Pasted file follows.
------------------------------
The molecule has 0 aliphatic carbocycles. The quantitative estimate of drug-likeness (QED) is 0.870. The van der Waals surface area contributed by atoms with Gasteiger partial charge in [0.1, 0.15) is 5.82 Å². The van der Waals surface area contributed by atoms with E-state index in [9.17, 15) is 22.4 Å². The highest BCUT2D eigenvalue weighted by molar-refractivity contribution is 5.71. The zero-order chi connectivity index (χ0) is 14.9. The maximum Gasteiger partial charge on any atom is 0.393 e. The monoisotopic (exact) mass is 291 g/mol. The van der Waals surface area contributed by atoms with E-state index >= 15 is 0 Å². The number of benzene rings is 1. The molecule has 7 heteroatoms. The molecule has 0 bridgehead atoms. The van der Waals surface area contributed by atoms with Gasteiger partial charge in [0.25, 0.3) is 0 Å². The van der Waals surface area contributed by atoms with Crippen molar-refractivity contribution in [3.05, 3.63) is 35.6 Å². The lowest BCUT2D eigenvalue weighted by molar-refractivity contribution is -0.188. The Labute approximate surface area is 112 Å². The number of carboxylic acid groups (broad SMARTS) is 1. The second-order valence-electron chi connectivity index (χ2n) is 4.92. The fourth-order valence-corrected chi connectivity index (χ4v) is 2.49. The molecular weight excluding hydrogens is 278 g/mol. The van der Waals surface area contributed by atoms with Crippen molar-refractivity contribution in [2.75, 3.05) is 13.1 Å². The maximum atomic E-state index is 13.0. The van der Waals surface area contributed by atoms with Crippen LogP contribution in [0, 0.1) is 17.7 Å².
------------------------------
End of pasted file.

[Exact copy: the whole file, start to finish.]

The molecule has 0 aliphatic carbocycles. The quantitative estimate of drug-likeness (QED) is 0.870. The van der Waals surface area contributed by atoms with Gasteiger partial charge in [0.1, 0.15) is 5.82 Å². The van der Waals surface area contributed by atoms with E-state index in [9.17, 15) is 22.4 Å². The highest BCUT2D eigenvalue weighted by molar-refractivity contribution is 5.71. The zero-order chi connectivity index (χ0) is 14.9. The maximum Gasteiger partial charge on any atom is 0.393 e. The monoisotopic (exact) mass is 291 g/mol. The van der Waals surface area contributed by atoms with E-state index >= 15 is 0 Å². The number of benzene rings is 1. The molecule has 7 heteroatoms. The molecule has 0 bridgehead atoms. The van der Waals surface area contributed by atoms with Gasteiger partial charge in [0.25, 0.3) is 0 Å². The van der Waals surface area contributed by atoms with Crippen molar-refractivity contribution in [3.05, 3.63) is 35.6 Å². The lowest BCUT2D eigenvalue weighted by molar-refractivity contribution is -0.188. The Labute approximate surface area is 112 Å². The number of carboxylic acid groups (broad SMARTS) is 1. The second-order valence-electron chi connectivity index (χ2n) is 4.92. The fourth-order valence-corrected chi connectivity index (χ4v) is 2.49. The molecular weight excluding hydrogens is 278 g/mol. The van der Waals surface area contributed by atoms with Crippen molar-refractivity contribution in [2.75, 3.05) is 13.1 Å². The maximum atomic E-state index is 13.0. The van der Waals surface area contributed by atoms with Crippen LogP contribution in [0, 0.1) is 17.7 Å².